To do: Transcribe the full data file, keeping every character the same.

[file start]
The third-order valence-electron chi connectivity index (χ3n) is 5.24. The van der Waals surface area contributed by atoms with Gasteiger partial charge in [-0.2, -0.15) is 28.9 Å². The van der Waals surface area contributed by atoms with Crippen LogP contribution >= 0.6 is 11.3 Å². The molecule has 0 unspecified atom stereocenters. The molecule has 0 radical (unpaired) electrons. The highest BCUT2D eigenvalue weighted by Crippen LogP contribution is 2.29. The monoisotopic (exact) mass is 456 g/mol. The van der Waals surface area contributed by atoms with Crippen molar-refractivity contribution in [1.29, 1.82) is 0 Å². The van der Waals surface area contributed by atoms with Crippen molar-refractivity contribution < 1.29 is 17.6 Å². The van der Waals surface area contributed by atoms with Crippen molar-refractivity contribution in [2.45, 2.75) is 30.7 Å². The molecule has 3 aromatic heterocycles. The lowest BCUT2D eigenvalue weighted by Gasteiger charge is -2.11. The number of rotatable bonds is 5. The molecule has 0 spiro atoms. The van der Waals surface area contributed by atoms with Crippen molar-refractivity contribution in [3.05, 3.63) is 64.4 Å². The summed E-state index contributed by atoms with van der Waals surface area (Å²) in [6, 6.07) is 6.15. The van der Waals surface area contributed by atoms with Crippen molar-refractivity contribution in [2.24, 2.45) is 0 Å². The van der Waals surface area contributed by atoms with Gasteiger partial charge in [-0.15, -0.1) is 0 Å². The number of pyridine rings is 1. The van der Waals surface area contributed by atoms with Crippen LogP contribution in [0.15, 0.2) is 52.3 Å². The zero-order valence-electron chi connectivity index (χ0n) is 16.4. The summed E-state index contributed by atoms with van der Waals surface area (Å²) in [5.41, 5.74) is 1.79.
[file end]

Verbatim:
The third-order valence-electron chi connectivity index (χ3n) is 5.24. The van der Waals surface area contributed by atoms with Gasteiger partial charge in [-0.2, -0.15) is 28.9 Å². The van der Waals surface area contributed by atoms with Crippen LogP contribution >= 0.6 is 11.3 Å². The molecule has 0 unspecified atom stereocenters. The molecule has 0 radical (unpaired) electrons. The highest BCUT2D eigenvalue weighted by Crippen LogP contribution is 2.29. The monoisotopic (exact) mass is 456 g/mol. The van der Waals surface area contributed by atoms with Crippen molar-refractivity contribution in [1.29, 1.82) is 0 Å². The van der Waals surface area contributed by atoms with Crippen molar-refractivity contribution < 1.29 is 17.6 Å². The van der Waals surface area contributed by atoms with Crippen molar-refractivity contribution in [2.45, 2.75) is 30.7 Å². The molecule has 3 aromatic heterocycles. The lowest BCUT2D eigenvalue weighted by Gasteiger charge is -2.11. The number of rotatable bonds is 5. The molecule has 0 spiro atoms. The van der Waals surface area contributed by atoms with Crippen molar-refractivity contribution in [3.05, 3.63) is 64.4 Å². The summed E-state index contributed by atoms with van der Waals surface area (Å²) in [6, 6.07) is 6.15. The van der Waals surface area contributed by atoms with Crippen molar-refractivity contribution in [2.24, 2.45) is 0 Å². The van der Waals surface area contributed by atoms with Gasteiger partial charge in [-0.15, -0.1) is 0 Å². The number of pyridine rings is 1. The van der Waals surface area contributed by atoms with Crippen LogP contribution in [0.15, 0.2) is 52.3 Å². The zero-order valence-electron chi connectivity index (χ0n) is 16.4. The summed E-state index contributed by atoms with van der Waals surface area (Å²) in [5.41, 5.74) is 1.79.